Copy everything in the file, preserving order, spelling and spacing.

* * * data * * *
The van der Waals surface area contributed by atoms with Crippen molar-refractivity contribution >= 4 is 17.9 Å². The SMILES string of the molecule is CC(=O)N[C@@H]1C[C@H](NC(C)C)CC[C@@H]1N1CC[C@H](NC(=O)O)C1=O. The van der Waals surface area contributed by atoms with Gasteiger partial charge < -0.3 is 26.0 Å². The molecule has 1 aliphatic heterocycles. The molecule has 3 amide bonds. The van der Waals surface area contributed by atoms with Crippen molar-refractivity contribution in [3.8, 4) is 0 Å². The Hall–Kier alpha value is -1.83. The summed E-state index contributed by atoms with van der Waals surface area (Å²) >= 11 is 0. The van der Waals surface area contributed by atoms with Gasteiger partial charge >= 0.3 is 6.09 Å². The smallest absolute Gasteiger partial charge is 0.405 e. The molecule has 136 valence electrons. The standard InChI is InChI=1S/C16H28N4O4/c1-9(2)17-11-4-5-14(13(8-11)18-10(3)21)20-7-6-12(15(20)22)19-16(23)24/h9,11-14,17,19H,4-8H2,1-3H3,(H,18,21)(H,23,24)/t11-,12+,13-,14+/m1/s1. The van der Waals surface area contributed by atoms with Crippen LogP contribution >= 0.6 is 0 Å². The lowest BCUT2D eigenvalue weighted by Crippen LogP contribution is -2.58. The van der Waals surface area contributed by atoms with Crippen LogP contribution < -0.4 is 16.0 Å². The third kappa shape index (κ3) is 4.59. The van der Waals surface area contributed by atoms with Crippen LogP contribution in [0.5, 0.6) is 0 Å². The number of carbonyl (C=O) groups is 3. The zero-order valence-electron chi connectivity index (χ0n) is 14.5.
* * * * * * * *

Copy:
The van der Waals surface area contributed by atoms with Crippen molar-refractivity contribution >= 4 is 17.9 Å². The SMILES string of the molecule is CC(=O)N[C@@H]1C[C@H](NC(C)C)CC[C@@H]1N1CC[C@H](NC(=O)O)C1=O. The van der Waals surface area contributed by atoms with Gasteiger partial charge < -0.3 is 26.0 Å². The molecule has 1 aliphatic heterocycles. The molecule has 3 amide bonds. The van der Waals surface area contributed by atoms with Crippen molar-refractivity contribution in [3.8, 4) is 0 Å². The Hall–Kier alpha value is -1.83. The summed E-state index contributed by atoms with van der Waals surface area (Å²) >= 11 is 0. The van der Waals surface area contributed by atoms with Gasteiger partial charge >= 0.3 is 6.09 Å². The smallest absolute Gasteiger partial charge is 0.405 e. The molecule has 136 valence electrons. The standard InChI is InChI=1S/C16H28N4O4/c1-9(2)17-11-4-5-14(13(8-11)18-10(3)21)20-7-6-12(15(20)22)19-16(23)24/h9,11-14,17,19H,4-8H2,1-3H3,(H,18,21)(H,23,24)/t11-,12+,13-,14+/m1/s1. The van der Waals surface area contributed by atoms with Crippen LogP contribution >= 0.6 is 0 Å². The lowest BCUT2D eigenvalue weighted by Crippen LogP contribution is -2.58. The van der Waals surface area contributed by atoms with Crippen LogP contribution < -0.4 is 16.0 Å². The third kappa shape index (κ3) is 4.59. The van der Waals surface area contributed by atoms with Crippen LogP contribution in [0.5, 0.6) is 0 Å². The number of carbonyl (C=O) groups is 3. The zero-order valence-electron chi connectivity index (χ0n) is 14.5.